“Chico y Rita” (2010) streaming now!

22 October 2012

This beautiful, not-for-children animated film about two Cuban musicians isn’t something you watch for high drama or a particularly riveting love story. You watch this for the beautiful, cinematic animation and the way it captures to an extraordinary degree the world of late 1940s Habana and Nueva York, especially the music scenes in those two American cities. Watching this film is like sipping a beautiful, complex Scotch: steady pleasure throughout. This is animation for the cinéastic music lover. And it’s streaming on Netflix and YouTube (see below).

Let me hasten to say that the filmmakers, Fernando Trueba and Javier Mariscal, don’t use flashy techniques or 3-D or anything else to trick you into thinking you’re seeing some kind of advancement in animation techniques. Chico y Rita is Old School. Looking at the images I’ve pulled, you might even wonder why I’m so enthusiastic about it, especially after downplaying the love story between jazz pianist/ composer Chico and luscious singer Rita.

Suffice it to say that the animation is so much more than the sum of its parts. When we see a car chase, it’s thrilling the way movie car chases ought to be. When it’s a room full of dancers, they move and sway slightly more slowly and gracefully than in real life, just as movie dancers ought to, and they seem to part for the camera when we need a glimpse of our main characters. The light is always somehow just right, capturing the differences between a lightbulb in a room versus a spotlight in a club.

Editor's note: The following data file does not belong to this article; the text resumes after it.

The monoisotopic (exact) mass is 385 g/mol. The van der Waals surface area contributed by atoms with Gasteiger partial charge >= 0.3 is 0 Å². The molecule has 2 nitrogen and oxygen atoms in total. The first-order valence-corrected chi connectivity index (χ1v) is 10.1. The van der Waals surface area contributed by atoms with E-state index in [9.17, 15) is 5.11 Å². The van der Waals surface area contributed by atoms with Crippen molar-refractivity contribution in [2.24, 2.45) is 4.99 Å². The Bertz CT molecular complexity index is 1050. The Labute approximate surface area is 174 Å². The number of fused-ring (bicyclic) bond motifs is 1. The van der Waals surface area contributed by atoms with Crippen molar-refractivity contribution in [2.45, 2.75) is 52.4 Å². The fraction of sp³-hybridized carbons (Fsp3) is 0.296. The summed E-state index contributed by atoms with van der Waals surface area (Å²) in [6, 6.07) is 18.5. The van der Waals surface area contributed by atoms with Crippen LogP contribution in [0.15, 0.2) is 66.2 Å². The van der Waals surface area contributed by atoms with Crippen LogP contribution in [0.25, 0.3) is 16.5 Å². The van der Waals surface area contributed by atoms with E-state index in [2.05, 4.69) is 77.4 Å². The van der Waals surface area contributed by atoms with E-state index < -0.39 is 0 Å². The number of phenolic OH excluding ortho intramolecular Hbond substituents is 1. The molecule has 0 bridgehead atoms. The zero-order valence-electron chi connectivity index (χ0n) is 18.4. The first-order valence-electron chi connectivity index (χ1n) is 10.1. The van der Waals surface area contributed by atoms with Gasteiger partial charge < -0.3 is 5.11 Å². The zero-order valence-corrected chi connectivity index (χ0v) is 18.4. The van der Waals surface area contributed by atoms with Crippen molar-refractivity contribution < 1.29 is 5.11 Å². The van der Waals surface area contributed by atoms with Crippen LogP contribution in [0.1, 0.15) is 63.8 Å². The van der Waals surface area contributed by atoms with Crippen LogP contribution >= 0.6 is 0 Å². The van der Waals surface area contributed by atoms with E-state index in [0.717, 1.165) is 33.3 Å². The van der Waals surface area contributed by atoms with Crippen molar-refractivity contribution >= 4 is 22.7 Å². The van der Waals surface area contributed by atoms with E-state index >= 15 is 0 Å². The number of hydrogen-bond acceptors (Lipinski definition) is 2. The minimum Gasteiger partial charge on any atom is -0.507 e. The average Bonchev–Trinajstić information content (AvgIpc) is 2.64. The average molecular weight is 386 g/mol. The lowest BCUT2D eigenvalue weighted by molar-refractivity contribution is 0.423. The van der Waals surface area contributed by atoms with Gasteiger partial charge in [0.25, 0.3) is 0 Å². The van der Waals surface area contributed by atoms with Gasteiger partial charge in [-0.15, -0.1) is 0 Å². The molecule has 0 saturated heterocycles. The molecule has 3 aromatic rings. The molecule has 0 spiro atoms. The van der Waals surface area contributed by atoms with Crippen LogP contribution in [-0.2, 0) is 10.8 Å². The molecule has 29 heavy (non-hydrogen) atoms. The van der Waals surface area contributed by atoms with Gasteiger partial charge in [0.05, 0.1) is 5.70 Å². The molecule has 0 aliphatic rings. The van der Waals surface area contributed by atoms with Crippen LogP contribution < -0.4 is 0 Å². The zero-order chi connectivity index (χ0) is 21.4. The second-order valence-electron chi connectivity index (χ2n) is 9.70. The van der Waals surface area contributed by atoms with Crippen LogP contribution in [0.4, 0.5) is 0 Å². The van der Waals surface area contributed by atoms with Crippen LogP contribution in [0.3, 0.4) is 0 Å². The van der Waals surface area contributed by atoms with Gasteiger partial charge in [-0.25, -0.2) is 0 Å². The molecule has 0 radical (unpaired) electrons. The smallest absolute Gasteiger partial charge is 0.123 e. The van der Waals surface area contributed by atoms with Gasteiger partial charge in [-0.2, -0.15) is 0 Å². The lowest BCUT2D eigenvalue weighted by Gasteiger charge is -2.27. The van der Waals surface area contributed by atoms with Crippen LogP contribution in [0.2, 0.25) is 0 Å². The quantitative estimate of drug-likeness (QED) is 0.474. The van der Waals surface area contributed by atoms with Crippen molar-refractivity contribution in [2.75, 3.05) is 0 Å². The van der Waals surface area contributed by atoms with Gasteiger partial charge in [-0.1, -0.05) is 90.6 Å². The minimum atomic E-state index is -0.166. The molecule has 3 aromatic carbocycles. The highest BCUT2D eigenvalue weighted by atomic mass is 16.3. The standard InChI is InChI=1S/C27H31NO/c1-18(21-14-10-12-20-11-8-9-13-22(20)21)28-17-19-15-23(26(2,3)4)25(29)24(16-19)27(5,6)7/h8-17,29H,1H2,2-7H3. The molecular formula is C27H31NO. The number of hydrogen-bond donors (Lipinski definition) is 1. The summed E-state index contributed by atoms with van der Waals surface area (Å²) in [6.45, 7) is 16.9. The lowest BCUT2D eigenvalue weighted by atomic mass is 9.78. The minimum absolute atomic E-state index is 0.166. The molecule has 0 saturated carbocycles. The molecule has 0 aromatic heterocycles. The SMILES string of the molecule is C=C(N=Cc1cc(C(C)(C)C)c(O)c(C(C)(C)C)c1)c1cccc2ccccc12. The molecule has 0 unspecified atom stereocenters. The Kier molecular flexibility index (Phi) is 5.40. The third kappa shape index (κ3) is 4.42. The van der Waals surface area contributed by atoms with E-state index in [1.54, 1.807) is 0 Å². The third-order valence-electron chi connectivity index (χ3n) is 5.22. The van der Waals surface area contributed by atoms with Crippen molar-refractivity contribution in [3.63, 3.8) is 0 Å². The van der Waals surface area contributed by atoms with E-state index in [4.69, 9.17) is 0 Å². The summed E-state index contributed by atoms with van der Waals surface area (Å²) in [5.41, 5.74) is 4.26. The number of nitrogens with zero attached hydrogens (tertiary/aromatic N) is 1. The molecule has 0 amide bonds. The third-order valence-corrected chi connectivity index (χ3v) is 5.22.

Sure, the love story is a bit … bland? It follows the boy meets girl, boy loses girl pattern of a late 1940s film. One wishes the scope had been larger, or more complicated, or the two characters less stereotyped. Still, they function as larger-than-life types: Chico’s full lips, and Rita’s ka-razy curvacious hips, such that overall it transfixes you with the pleasure of watching.  I found the story around them more interesting — the urban landscapes, the history of jazz in that era, the steady trade in music and tourists between the US and Cuba during that pre-revolutionary world.

Aw, hell, just watch it. And maybe pour yourself a Scotch to go with it.

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